A large parcel either abandoned, unoccupied or donated by a member of the group is the site of the community garden and is typically overseen by a small board of expert gardeners or a single highly motivated and skilled individual.
Community gardens take maximum advantage of team effort to produce a bountiful harvest while minimizing the work that anyone person has to do.
Care and oversight are watch words for any community garden as allowing people to plant or pick willy-nilly can lead to conflicts among plants that are growing in close proximity that are incompatible or, worse, to the disastrous application of additives or fertilizers that are either incorrect or too strong.
Learn more about community gardens.
The classic survival garden layout uses varying, interlocking squares or rectangles for planting specific vegetables and fruits in such a way that the effective use of space is maximized while de-conflicting antagonistic, neighboring plantings that could interfere with one another.
Highly adaptable but comparatively short on frills and other cost or labor saving tricks, this is a quintessential garden layout for adapting an existing property to growing survival essentials quickly and with a minimum of fuss.
If you have a large, undeveloped parcel or just an average suburban backyard, the classic survival garden layout can be made to work for you.
Compared to other types of survival gardens on this list, the classic layout is highly dependent on knowledge of soil conditions, additives and the attributes of what you are planting. You won’t be able to get away with a mismatch here so study carefully if you want success!
Learn more about traditional gardening here.
Landscaped “Stealth” Garden
Certainly the most innovative option on this list, this stealth garden layout is one part survival produce and one part attractive, property value boosting landscaping.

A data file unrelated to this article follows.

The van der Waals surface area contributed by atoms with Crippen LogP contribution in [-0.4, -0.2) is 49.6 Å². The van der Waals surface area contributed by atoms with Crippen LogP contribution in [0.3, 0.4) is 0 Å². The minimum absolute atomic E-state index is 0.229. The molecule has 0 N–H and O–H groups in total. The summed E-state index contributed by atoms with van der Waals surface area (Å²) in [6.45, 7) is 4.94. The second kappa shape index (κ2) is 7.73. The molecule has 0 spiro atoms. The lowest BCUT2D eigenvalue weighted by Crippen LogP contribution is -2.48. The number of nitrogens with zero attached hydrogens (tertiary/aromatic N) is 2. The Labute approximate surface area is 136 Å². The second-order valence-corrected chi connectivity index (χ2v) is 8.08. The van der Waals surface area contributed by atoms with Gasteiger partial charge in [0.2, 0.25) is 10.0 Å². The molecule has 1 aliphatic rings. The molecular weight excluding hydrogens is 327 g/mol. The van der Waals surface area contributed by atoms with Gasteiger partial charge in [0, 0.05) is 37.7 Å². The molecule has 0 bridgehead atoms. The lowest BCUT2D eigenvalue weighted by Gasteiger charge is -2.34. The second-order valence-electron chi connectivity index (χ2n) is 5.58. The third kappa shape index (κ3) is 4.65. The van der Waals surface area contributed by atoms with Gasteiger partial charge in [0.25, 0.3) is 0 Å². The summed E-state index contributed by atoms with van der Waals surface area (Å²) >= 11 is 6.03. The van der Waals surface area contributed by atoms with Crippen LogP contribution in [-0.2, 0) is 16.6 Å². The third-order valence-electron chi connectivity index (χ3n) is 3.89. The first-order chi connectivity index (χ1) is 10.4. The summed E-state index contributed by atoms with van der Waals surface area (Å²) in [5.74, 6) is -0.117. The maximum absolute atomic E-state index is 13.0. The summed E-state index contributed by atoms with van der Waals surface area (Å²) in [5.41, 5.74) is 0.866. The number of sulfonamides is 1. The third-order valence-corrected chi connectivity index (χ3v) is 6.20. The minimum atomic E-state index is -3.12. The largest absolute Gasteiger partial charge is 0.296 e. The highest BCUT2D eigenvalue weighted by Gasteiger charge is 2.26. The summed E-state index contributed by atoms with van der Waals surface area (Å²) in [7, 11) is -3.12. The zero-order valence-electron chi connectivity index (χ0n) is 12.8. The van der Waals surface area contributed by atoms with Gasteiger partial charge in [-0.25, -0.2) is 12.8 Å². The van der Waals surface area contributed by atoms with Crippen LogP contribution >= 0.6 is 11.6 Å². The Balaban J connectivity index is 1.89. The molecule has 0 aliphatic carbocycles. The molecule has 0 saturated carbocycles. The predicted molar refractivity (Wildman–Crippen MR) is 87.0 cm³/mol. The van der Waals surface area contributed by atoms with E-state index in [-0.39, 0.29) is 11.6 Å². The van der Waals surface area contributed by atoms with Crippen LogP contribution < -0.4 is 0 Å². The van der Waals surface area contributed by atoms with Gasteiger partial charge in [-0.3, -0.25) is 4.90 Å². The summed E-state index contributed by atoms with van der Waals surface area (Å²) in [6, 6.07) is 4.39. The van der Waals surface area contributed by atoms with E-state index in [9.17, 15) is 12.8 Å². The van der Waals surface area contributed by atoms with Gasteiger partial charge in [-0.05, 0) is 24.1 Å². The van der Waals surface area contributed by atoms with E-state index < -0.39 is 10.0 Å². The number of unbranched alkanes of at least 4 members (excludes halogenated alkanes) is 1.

This is one survival garden that not only will go undetected by your neighbors and passersby but will also increase the value of and beautify your home.
It does this by relying on the careful selection of what plants can be installed at various points around your home in an attractive but functional way.
Native or regional variety plants are preferred over cultivated exotics in order to fortify the local ecosystem while boosting maximum productivity.
Compared to the other survival garden layouts on this list, the stealth landscape garden requires more walking around and more diligence when it comes to weeding and maintenance, and is generally not going to be as efficient as the others we have previously shared.
But for those who are unwilling to ugly up their property with a traditional garden or those who don’t want their neighbors to catch on to what they are doing in the first place, this is a unique and effective choice.
More on stealth gardening here.
A survival garden is a great idea for any prepper, whether you want to replace or just supplement your typical SHTF food stash.
Adaptable to a lot of land or a little, using the plans we have shared with you above leaves little excuse when it comes to starting your own homegrown garden.
No matter what your requirements, there is sure to be a plan on this list that will give you a green thumb in no time!
Tom Marlowe practically grew up with a gun in his hand, and has held all kinds of jobs in the gun industry: range safety, sales, instruction and consulting, Tom has the experience to help civilian shooters figure out what will work best for them.